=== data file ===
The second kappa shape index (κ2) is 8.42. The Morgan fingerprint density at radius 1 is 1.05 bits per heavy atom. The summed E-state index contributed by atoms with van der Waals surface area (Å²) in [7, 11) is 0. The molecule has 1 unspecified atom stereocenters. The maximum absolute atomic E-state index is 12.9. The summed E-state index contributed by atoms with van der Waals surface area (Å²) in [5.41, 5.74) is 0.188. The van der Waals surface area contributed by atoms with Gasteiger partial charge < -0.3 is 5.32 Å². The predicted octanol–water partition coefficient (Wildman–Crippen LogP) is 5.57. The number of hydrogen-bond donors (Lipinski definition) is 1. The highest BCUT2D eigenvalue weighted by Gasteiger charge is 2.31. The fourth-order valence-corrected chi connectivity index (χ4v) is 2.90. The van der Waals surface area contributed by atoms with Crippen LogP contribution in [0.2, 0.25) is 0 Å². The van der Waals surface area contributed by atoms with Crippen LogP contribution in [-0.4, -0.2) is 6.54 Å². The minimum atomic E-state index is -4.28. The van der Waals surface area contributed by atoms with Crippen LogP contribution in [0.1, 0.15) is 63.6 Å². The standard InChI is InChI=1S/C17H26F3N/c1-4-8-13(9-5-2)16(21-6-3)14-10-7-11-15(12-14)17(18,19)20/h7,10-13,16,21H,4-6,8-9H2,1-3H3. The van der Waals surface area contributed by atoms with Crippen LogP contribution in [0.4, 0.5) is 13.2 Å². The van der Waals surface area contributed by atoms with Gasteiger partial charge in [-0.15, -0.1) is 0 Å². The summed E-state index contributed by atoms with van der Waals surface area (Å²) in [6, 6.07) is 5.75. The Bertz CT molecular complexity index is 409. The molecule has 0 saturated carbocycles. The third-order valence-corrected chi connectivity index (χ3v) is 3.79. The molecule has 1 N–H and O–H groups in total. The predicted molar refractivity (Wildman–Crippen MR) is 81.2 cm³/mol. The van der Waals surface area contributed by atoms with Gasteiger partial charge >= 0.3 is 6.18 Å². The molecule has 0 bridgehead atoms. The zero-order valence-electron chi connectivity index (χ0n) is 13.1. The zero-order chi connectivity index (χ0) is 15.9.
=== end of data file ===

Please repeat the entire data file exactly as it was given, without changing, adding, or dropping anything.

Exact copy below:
The second kappa shape index (κ2) is 8.42. The Morgan fingerprint density at radius 1 is 1.05 bits per heavy atom. The summed E-state index contributed by atoms with van der Waals surface area (Å²) in [7, 11) is 0. The molecule has 1 unspecified atom stereocenters. The maximum absolute atomic E-state index is 12.9. The summed E-state index contributed by atoms with van der Waals surface area (Å²) in [5.41, 5.74) is 0.188. The van der Waals surface area contributed by atoms with Gasteiger partial charge < -0.3 is 5.32 Å². The predicted octanol–water partition coefficient (Wildman–Crippen LogP) is 5.57. The number of hydrogen-bond donors (Lipinski definition) is 1. The highest BCUT2D eigenvalue weighted by Gasteiger charge is 2.31. The fourth-order valence-corrected chi connectivity index (χ4v) is 2.90. The van der Waals surface area contributed by atoms with Crippen LogP contribution in [0.2, 0.25) is 0 Å². The van der Waals surface area contributed by atoms with Crippen LogP contribution in [-0.4, -0.2) is 6.54 Å². The minimum atomic E-state index is -4.28. The van der Waals surface area contributed by atoms with Crippen LogP contribution in [0.1, 0.15) is 63.6 Å². The standard InChI is InChI=1S/C17H26F3N/c1-4-8-13(9-5-2)16(21-6-3)14-10-7-11-15(12-14)17(18,19)20/h7,10-13,16,21H,4-6,8-9H2,1-3H3. The van der Waals surface area contributed by atoms with Crippen LogP contribution in [0.4, 0.5) is 13.2 Å². The van der Waals surface area contributed by atoms with Gasteiger partial charge in [-0.15, -0.1) is 0 Å². The summed E-state index contributed by atoms with van der Waals surface area (Å²) in [6, 6.07) is 5.75. The Bertz CT molecular complexity index is 409. The molecule has 0 saturated carbocycles. The third-order valence-corrected chi connectivity index (χ3v) is 3.79. The molecule has 1 N–H and O–H groups in total. The predicted molar refractivity (Wildman–Crippen MR) is 81.2 cm³/mol. The van der Waals surface area contributed by atoms with Gasteiger partial charge >= 0.3 is 6.18 Å². The molecule has 0 bridgehead atoms. The zero-order valence-electron chi connectivity index (χ0n) is 13.1. The zero-order chi connectivity index (χ0) is 15.9.